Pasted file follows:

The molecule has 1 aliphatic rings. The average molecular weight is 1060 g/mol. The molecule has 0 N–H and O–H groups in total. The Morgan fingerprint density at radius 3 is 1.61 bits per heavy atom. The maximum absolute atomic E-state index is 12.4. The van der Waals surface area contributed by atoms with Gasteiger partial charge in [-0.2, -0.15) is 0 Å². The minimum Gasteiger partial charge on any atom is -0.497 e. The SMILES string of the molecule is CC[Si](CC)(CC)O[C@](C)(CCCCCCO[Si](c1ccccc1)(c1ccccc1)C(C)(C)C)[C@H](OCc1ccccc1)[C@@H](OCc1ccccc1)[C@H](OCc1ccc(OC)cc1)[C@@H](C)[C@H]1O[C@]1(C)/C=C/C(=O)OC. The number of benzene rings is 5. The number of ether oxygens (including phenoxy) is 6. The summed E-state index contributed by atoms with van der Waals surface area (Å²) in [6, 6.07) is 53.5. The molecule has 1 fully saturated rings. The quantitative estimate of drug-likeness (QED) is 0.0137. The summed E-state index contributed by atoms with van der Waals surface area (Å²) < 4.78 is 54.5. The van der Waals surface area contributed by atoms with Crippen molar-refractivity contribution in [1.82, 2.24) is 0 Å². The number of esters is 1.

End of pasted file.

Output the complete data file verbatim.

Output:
The molecule has 1 aliphatic rings. The average molecular weight is 1060 g/mol. The molecule has 0 N–H and O–H groups in total. The Morgan fingerprint density at radius 3 is 1.61 bits per heavy atom. The maximum absolute atomic E-state index is 12.4. The van der Waals surface area contributed by atoms with Gasteiger partial charge in [-0.2, -0.15) is 0 Å². The minimum Gasteiger partial charge on any atom is -0.497 e. The SMILES string of the molecule is CC[Si](CC)(CC)O[C@](C)(CCCCCCO[Si](c1ccccc1)(c1ccccc1)C(C)(C)C)[C@H](OCc1ccccc1)[C@@H](OCc1ccccc1)[C@H](OCc1ccc(OC)cc1)[C@@H](C)[C@H]1O[C@]1(C)/C=C/C(=O)OC. The number of benzene rings is 5. The number of ether oxygens (including phenoxy) is 6. The summed E-state index contributed by atoms with van der Waals surface area (Å²) in [6, 6.07) is 53.5. The molecule has 1 fully saturated rings. The quantitative estimate of drug-likeness (QED) is 0.0137. The summed E-state index contributed by atoms with van der Waals surface area (Å²) < 4.78 is 54.5. The van der Waals surface area contributed by atoms with Crippen molar-refractivity contribution in [1.82, 2.24) is 0 Å². The number of esters is 1.